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Impact or affect?

30 Jul

Here is a pair of words that are often used in reports and academic work; they do have a subtle difference which it’s worth noting and remembering.

To affect something is to have any effect on it, to make a difference (remember the difference between affect and effect).

To have an impact (on) something means to have a strong effect on it (of course, an impact also occurs when something comes forcibly into contact with something else – in a collision or wedged and crushing like an impacted wisdom tooth).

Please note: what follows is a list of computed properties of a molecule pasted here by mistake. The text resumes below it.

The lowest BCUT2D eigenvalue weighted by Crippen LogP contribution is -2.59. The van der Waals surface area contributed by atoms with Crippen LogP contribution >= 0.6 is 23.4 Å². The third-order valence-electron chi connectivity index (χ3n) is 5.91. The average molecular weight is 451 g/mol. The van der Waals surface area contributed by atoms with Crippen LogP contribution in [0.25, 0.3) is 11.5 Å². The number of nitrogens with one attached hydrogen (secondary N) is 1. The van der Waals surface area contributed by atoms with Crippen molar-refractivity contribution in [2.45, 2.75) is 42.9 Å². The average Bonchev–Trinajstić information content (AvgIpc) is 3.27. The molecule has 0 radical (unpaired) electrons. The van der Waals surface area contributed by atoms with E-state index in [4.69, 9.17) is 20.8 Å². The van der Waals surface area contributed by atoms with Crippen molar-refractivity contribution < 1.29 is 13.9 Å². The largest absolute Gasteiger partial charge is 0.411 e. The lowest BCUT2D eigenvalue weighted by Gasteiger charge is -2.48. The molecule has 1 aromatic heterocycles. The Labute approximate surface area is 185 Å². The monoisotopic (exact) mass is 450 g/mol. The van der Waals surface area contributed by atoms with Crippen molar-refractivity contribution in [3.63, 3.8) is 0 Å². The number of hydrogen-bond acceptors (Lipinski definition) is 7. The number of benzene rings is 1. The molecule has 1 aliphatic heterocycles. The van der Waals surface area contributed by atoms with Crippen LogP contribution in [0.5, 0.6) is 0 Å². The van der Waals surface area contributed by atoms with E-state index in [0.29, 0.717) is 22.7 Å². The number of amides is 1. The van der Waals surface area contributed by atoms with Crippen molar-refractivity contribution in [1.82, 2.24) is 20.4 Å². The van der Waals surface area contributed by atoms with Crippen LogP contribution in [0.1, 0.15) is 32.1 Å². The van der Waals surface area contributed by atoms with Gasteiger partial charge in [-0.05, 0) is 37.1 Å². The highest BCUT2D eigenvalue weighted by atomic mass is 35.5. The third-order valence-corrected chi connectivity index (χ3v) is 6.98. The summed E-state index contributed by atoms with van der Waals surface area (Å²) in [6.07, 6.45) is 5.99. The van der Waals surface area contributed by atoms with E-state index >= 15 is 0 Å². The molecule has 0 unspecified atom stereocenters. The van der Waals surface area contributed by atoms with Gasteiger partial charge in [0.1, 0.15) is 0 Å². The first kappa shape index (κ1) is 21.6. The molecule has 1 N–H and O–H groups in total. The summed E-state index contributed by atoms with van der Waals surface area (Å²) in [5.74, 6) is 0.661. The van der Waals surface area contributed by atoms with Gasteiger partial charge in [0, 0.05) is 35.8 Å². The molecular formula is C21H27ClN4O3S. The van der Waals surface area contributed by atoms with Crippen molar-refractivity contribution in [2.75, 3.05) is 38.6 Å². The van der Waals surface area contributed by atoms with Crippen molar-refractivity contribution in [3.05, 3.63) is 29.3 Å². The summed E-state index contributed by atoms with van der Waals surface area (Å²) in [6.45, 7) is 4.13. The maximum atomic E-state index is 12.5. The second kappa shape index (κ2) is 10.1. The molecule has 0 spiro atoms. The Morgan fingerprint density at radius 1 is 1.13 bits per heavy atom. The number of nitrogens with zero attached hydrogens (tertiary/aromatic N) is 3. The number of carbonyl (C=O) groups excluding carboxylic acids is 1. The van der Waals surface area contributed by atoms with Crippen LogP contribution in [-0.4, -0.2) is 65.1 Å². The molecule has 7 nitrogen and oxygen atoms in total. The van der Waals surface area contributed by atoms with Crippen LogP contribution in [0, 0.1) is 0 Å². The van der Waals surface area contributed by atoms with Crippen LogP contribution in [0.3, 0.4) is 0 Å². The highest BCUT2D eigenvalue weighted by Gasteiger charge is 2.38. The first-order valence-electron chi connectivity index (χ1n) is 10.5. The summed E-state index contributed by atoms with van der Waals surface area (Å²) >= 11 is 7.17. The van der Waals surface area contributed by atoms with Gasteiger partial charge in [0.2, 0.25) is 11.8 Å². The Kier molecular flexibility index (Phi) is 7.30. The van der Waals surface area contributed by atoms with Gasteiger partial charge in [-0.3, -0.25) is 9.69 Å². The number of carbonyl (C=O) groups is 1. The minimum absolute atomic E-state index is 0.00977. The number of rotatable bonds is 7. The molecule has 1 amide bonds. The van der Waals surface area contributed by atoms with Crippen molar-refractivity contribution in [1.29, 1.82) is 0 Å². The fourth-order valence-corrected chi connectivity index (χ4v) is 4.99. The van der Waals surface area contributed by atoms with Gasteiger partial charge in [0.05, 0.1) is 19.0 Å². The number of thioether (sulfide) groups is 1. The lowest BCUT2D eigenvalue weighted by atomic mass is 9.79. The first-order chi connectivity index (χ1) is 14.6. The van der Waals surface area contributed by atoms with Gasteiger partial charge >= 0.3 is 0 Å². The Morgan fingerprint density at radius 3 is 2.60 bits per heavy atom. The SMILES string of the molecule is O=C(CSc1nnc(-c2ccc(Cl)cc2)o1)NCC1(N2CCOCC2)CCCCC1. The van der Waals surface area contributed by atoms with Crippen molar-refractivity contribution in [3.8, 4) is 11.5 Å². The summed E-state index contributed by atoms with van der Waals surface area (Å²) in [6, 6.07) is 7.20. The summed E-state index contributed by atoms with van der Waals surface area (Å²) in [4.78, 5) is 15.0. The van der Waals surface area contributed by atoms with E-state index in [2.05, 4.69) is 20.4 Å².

So everything that has an impact on something has an effect on it, affects it, but not everything that affects something else has a strong enough effect to be an impact.

We also have the tricky issue of the phrasal verb impact on – “low interest rates have impacted on saving”. People tend not to like new phrasal verbs, and this one is seen as business jargon. If you’re tempted to use “have impacted on”, try “have had an impact on” instead: you know you’re safe with that one

You can find more troublesome pairs here and the index to them all so far is here.

 

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